Aleister Crowley and the Legend of Pasiphae

By Michael Osiris Snuffin (2001)


hierophant2.jpgIn his commentary on The Hierophant in The Book of Thoth, Crowley states:

“There is a distinctly sadistic aspect to this card; not unnaturally, since it derives from the Legend of Pasiphae, the prototype of all the legends of Bull-Gods. These persist in such religions as Shaivism, and (after multiple degradations) in Christianity itself.”1

As per his usual style, Crowley mentions nothing more on this subject, leaving the investigation of this almost casual remark to the curious reader. So what is the significance of the Legend of Pasiphae, and what is its relevance to the Hierophant and the New Aeon? The answer lies scattered among Crowley’s writings; but first let us recount the Legend of Pasiphae itself.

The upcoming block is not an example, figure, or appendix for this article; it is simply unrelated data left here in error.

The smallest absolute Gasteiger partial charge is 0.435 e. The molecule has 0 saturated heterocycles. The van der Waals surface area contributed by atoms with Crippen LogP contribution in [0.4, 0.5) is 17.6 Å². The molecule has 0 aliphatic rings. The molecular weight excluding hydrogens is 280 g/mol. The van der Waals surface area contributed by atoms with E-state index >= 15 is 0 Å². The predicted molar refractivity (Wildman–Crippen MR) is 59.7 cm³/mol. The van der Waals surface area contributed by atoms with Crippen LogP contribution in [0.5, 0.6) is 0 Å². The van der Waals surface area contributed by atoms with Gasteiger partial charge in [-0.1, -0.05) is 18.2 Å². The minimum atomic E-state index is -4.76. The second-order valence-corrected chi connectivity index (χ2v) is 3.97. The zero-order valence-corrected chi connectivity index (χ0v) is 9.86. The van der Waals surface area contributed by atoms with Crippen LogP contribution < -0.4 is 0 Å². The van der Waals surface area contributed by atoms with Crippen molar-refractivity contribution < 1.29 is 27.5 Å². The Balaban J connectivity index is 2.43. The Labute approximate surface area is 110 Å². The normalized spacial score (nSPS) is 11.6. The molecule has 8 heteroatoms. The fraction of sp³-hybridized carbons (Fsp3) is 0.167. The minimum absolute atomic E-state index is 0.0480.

The Legend is set in ancient Crete, where Poseidon sends King Minos a beautiful white bull up from the sea to offer as a sacrifice to the god. King Minos is so struck with the beauty of this bull that he keeps it, sacrificing one of his own herd in its place. His actions anger and offend Poseidon, who punishes Minos by causing his wife Pasiphae to fall madly in love with the white bull. With the help of Daedalus, who constructs for her a wooden cow covered with real hide, she copulates with the bull and conceives the monstrous Minotaur.